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Against imperialism

This article is over 20 years, 2 months old
Colin Barker continues his series on the 'Where We Stand' Socialist Workers Party statement of principles printed each week in Socialist Worker
Issue 1890

The stop the war movement has changed the way millions of people understand the world. A few years ago to call the occupation of Iraq “imperialist” would have provoked puzzlement, even laughter. Today, however, the same idea is close to being common sense. But what does “imperialism” mean?

There’s an old meaning, going back to ancient times. Imperialism meant a state with an emperor, a ruler using military power to conquer other people. In that sense it applied to ancient China, Persia, Rome and the like. Typically, the old empires ruled through appointed governors—think of Pontius Pilate—whose job was to squeeze tribute out of colonies for imperial headquarters. Imperialism meant robbery by force.

The old Spanish and Portuguese empires in Latin America, and the British, had aspects of this. So, of course, does today’s occupation of Iraq, as not just socialists agree. At many stop the war stalls British soldiers’ mothers and partners stop to sign petitions. They report what the soldiers themselves say: “We’re not there to help the Iraqis but to grab the oil.”

At present Iraq is like a colony of the US, directly ruled on Washington’s orders. The US is building bases there, and trying to shape the new government. However, when direct US rule ends, imperialist control will continue. To understand this, we have to get behind the immediate military and colonial question. There is more to understanding imperialism.

At the turn of the last century the big powers had largely finished dividing the world up between them. The great Marxist thinkers of that time—people like Lenin, Bukharin and Luxemburg—used the term “imperialism” to make sense of the new forms that capitalism was taking in the 20th century. Out of the competitive struggle that always characterises capitalism, new forms of capitalist organisation were becoming dominant. Small companies were gobbled up by giant corporations. In some countries huge banks were taking control of industry. What was variously called “monopoly capital” and “finance capital” was now central to modern capitalism.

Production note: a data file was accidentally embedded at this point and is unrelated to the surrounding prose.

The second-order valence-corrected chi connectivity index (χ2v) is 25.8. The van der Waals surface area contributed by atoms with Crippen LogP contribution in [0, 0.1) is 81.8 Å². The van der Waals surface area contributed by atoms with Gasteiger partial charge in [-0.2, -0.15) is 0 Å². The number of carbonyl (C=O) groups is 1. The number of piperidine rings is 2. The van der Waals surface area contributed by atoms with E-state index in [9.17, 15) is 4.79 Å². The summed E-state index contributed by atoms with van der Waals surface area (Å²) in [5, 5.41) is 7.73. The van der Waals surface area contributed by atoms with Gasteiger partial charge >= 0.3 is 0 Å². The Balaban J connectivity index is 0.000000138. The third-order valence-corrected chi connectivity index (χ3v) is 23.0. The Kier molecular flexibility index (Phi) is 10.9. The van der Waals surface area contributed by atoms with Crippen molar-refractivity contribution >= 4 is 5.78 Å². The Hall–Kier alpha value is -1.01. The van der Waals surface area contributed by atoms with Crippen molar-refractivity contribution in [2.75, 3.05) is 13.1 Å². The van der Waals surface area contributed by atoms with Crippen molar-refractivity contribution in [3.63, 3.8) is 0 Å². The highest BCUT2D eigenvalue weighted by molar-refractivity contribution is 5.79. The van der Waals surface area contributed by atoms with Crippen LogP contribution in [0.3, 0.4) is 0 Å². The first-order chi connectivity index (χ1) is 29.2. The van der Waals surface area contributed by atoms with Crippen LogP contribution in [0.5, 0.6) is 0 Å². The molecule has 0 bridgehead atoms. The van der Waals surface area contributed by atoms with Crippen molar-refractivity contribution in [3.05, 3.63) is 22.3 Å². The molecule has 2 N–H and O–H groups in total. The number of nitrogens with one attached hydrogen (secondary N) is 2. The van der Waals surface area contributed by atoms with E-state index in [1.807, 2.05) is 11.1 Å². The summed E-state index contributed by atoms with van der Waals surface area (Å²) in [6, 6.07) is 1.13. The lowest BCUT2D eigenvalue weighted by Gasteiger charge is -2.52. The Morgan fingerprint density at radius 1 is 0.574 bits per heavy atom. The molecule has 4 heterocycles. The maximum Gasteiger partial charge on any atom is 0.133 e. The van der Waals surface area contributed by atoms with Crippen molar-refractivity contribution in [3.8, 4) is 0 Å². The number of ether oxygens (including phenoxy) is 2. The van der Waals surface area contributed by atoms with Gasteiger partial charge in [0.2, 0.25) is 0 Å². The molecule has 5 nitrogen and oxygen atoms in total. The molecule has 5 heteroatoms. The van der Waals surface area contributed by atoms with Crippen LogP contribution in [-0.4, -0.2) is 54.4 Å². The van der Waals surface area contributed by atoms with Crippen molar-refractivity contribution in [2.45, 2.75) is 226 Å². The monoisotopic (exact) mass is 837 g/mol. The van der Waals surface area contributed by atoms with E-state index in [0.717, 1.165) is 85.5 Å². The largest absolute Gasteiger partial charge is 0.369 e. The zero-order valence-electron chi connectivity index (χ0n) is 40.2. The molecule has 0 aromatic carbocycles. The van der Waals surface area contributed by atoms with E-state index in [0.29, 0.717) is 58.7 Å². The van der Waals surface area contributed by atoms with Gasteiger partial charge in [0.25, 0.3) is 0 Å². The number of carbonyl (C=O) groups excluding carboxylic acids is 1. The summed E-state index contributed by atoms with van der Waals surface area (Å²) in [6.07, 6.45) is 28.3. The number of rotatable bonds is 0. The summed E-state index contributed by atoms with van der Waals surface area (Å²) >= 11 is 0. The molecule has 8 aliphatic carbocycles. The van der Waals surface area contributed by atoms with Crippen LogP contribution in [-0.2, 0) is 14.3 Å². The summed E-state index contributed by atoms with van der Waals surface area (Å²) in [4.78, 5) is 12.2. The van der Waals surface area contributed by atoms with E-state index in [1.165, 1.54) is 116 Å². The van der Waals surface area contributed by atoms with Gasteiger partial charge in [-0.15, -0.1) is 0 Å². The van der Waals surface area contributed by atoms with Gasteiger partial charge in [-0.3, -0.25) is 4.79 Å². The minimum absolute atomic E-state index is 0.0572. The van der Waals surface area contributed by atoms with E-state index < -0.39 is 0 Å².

Yet despite this massive centralisation of capital, competition certainly did not end. Instead it took new forms, increasingly involving the major nation-states. That competition took the most brutal form in the First and Second World Wars. Millions upon millions of corpses were piled up as the most powerful industrial states fought, using every dreadful means that modern science and industry could provide, to divide and redivide the world.

Imperialism, in other words, was not just powerful states dominating backward countries, but the shape of modern capitalist competition. After the Second World War, the US and Russia emerged as the two strongest powers. They divided the world between them, building two “blocs” that threatened each other with nuclear extinction for almost the next half century. The Cold War was the form of modern imperialism in which most of us grew up. With the “fall of Communism”, US capitalism set out to remake the world to fit the needs of its own big corporations.

Military spending, and the use of massive deadly force, is one part of its armoury, but not the only one. Bodies like the World Trade Organisation (WTO), the International Monetary Fund (IMF) and the World Bank, all of which it controls, are another. The writer and campaigner Susan George was once asked, “What would you put in place of the WTO?” Her answer was, “What would you put in place of cancer?”

The WTO has a simple policy. Nothing must hinder corporations making profits, wherever and however they like. Everything must be “privatised”, so that the rich can make profits from it—water, health services, railways, schools, it makes no difference.

The true content of “globalisation” is the removal of all limits to exploitation and inequality. Production of cheap drugs for AIDS, malaria and other diseases is banned, for corporate “patents” would be threatened. The WTO, IMF, World Bank and other agencies of corporate domination force their rules on the rest of the world. In the 19th century Britain and America used gunboats to force open China and Japan to trade on their terms. Today they bribe and coerce governments for the same purposes.

For most of the world’s population the result is disastrous. As the tiny number of billionaires grows, so too do poverty, sickness and death. Even in the most advanced capitalist countries workers work longer hours and are less secure. Nationally and internationally, the inequality gap widens and the world becomes more dangerous.

Must 200 children die every hour? Must billions be wasted on the real weapons of mass destruction-the aircraft, submarines, rockets and nukes of America and its closest allies?

Must food, water, housing, education and every other kind of production be placed under the sway of the multinationals? Must the very air we breathe and our weather patterns be wrecked by the demands of profit? The short term answer, alas, is yes. Capitalist imperialism-the close interdependence of big corporations and big governments-will enforce these disasters.

Never has the link between war and capitalist domination been so obvious. Our job is to develop the real movements that perceive these linkages, and that want to break them for ever.

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